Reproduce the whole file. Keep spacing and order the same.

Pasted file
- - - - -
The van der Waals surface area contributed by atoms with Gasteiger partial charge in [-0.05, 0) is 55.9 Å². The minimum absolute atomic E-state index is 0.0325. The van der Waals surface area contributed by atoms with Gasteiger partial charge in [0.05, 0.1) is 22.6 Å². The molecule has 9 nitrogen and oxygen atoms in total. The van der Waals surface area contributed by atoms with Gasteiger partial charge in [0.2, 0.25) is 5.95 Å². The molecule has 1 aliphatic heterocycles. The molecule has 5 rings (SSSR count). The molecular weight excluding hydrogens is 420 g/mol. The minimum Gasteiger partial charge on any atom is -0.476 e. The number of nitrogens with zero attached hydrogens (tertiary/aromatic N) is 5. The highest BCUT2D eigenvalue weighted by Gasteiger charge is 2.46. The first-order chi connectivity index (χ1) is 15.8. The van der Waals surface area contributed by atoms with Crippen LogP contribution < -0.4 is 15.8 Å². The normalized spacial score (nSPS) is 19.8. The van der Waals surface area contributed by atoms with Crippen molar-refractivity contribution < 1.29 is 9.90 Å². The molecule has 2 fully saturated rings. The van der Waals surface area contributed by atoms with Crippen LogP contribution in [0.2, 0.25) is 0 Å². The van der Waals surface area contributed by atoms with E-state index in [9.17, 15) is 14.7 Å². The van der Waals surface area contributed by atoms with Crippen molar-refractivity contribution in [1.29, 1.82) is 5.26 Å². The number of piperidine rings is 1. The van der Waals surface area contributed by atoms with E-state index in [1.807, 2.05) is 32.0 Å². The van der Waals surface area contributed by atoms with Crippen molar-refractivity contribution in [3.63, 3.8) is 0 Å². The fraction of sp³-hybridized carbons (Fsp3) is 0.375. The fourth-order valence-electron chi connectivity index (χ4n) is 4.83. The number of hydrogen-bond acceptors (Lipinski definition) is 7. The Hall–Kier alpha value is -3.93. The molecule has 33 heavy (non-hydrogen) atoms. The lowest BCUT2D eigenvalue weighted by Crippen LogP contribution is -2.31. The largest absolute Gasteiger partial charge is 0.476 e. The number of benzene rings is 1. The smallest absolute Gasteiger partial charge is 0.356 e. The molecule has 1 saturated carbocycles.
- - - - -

The van der Waals surface area contributed by atoms with Gasteiger partial charge in [-0.05, 0) is 55.9 Å². The minimum absolute atomic E-state index is 0.0325. The van der Waals surface area contributed by atoms with Gasteiger partial charge in [0.05, 0.1) is 22.6 Å². The molecule has 9 nitrogen and oxygen atoms in total. The van der Waals surface area contributed by atoms with Gasteiger partial charge in [0.2, 0.25) is 5.95 Å². The molecule has 1 aliphatic heterocycles. The molecule has 5 rings (SSSR count). The molecular weight excluding hydrogens is 420 g/mol. The minimum Gasteiger partial charge on any atom is -0.476 e. The number of nitrogens with zero attached hydrogens (tertiary/aromatic N) is 5. The highest BCUT2D eigenvalue weighted by Gasteiger charge is 2.46. The first-order chi connectivity index (χ1) is 15.8. The van der Waals surface area contributed by atoms with Crippen LogP contribution < -0.4 is 15.8 Å². The normalized spacial score (nSPS) is 19.8. The van der Waals surface area contributed by atoms with Crippen molar-refractivity contribution < 1.29 is 9.90 Å². The molecule has 2 fully saturated rings. The van der Waals surface area contributed by atoms with Crippen LogP contribution in [0.2, 0.25) is 0 Å². The van der Waals surface area contributed by atoms with E-state index in [9.17, 15) is 14.7 Å². The van der Waals surface area contributed by atoms with Crippen molar-refractivity contribution in [1.29, 1.82) is 5.26 Å². The number of piperidine rings is 1. The van der Waals surface area contributed by atoms with E-state index in [1.807, 2.05) is 32.0 Å². The van der Waals surface area contributed by atoms with Crippen molar-refractivity contribution in [3.63, 3.8) is 0 Å². The fraction of sp³-hybridized carbons (Fsp3) is 0.375. The fourth-order valence-electron chi connectivity index (χ4n) is 4.83. The number of hydrogen-bond acceptors (Lipinski definition) is 7. The Hall–Kier alpha value is -3.93. The molecule has 33 heavy (non-hydrogen) atoms. The lowest BCUT2D eigenvalue weighted by Crippen LogP contribution is -2.31. The largest absolute Gasteiger partial charge is 0.476 e. The number of benzene rings is 1. The smallest absolute Gasteiger partial charge is 0.356 e. The molecule has 1 saturated carbocycles.